In the 1700s was the other African impulse directed mainly by the French and English, and it took place further south on the African coast. This too is visible in the DNA of many people in the Americas, with the Senegambia genetic legacy dropping considerably in former French and English colonies of the Americas and replaced with Africans of the Gulf of Benin.

What this lead is three things:

1) The African genetic legacy among Spanish Americans is much older than in Francophone and Anglo Americas.

2) Spanish Americans, especially around the Caribbean Sea, can be detected two pulses of African genetic legacy while in the former French and English colonies only one pulse is detected (mostly in the 1700s).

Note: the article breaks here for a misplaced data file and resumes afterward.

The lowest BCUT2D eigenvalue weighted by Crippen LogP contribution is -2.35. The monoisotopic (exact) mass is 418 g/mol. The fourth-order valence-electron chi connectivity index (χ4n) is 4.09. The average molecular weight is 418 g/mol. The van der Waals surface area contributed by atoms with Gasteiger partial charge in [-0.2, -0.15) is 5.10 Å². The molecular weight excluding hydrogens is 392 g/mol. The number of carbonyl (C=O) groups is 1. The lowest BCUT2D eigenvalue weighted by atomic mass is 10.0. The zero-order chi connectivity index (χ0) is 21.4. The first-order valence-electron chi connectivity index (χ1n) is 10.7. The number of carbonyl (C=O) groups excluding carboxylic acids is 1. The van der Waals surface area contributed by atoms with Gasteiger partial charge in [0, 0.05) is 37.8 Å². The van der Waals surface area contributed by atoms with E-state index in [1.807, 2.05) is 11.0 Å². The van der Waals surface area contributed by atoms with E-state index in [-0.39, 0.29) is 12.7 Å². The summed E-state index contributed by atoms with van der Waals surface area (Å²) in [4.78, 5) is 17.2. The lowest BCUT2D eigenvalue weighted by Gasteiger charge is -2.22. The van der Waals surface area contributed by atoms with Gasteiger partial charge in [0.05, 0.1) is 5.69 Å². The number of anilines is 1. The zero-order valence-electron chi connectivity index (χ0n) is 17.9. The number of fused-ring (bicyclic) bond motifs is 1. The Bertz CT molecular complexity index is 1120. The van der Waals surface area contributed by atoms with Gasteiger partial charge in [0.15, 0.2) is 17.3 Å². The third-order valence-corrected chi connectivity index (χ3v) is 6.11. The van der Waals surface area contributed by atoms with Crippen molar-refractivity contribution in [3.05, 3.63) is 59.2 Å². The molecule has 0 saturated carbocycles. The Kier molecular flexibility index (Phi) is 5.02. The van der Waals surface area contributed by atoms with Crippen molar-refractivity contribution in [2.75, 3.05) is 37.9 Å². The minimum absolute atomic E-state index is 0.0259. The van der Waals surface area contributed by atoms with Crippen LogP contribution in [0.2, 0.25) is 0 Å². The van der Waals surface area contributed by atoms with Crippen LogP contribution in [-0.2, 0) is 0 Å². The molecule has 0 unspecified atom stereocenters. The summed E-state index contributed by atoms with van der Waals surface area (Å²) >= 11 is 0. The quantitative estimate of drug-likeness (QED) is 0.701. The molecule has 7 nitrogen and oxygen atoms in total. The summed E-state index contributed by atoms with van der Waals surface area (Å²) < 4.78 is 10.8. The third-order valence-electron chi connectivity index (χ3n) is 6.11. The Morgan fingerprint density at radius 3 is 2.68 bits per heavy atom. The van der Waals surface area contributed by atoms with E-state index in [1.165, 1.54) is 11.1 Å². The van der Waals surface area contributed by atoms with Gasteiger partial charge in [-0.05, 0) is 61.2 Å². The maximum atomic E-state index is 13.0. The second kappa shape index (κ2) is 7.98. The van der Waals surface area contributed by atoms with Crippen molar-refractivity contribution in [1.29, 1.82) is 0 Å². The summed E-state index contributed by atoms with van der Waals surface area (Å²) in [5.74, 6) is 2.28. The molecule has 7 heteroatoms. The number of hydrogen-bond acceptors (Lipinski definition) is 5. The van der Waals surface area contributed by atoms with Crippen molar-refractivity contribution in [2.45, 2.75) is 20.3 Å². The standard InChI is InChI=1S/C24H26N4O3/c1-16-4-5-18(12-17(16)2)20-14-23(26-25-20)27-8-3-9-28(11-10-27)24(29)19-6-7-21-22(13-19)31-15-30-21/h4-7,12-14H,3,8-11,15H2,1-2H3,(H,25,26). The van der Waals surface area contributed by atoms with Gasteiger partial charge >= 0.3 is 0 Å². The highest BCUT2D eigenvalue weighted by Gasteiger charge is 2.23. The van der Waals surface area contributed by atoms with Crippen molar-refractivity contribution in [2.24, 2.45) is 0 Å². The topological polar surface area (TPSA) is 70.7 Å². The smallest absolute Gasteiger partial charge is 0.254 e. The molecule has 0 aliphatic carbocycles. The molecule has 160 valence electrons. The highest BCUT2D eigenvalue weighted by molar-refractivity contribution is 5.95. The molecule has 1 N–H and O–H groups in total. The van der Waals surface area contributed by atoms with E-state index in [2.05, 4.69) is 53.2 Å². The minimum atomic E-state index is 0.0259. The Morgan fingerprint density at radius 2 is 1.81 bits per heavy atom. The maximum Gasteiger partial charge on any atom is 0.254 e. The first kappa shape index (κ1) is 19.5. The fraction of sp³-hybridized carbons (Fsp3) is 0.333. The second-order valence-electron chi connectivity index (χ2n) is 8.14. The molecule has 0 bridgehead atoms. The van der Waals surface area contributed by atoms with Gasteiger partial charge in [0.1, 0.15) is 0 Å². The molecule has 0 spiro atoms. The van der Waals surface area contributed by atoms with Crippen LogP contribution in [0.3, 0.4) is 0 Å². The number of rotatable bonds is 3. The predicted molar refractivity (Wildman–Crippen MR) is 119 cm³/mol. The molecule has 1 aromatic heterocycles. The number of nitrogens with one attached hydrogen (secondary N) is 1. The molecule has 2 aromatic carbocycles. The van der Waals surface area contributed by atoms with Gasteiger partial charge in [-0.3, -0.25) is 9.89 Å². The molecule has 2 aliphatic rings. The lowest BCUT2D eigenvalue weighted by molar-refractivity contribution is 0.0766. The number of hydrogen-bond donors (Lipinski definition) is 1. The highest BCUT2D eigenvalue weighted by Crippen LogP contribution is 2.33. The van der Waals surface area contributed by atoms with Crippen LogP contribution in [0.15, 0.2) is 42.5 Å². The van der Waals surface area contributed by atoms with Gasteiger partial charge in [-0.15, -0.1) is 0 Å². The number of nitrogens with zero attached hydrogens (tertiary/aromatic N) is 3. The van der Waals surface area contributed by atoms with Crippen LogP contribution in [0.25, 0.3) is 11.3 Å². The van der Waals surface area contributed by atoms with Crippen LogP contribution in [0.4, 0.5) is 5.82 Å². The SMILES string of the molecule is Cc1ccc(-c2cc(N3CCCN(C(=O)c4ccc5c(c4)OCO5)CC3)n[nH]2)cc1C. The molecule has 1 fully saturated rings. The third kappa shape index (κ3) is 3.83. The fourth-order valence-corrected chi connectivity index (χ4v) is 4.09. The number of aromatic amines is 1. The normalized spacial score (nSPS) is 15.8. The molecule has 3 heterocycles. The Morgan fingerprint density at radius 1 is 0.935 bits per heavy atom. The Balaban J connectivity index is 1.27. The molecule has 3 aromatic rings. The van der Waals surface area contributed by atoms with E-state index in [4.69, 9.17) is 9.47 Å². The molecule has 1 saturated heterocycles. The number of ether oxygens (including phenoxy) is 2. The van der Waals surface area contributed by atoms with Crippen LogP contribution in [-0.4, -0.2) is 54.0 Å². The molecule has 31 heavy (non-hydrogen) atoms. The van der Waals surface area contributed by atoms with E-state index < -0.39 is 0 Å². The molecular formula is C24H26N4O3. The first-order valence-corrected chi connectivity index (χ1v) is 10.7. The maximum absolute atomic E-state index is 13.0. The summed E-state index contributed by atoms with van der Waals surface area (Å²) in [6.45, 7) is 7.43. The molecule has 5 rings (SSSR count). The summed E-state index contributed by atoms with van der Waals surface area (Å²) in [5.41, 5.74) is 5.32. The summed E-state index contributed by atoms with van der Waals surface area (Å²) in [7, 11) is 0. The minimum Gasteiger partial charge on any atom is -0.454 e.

3) Spanish Americans have more European ancestry mixed in than from former French or English colonies.
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Old Yesterday, 09:51 AM
 
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Originally Posted by antinimby View Post
That last sentence you bolded was talking about "Mandingha" not Cape Verde. Mandingha was probably the African coast. Your misunderstanding comes from you not reading it correctly.
Okay so, explain the first bolded sentence then.
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Old Yesterday, 10:38 AM
 
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Another question I have is if Cape Verde was uninhabited, why did Ptolemy who was born in 100 AD, 1,400 years before the 15th century, called Cape Verde "Ethiopic promontory"?

After doing some google research, the original translation of 'Ethiopic' was Ethiope, which in Greek(Aethiopia) Means dark-skinned people. Why would Ptolemy name a chain of Islands dark-skinned people promontory?
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Old Yesterday, 11:40 AM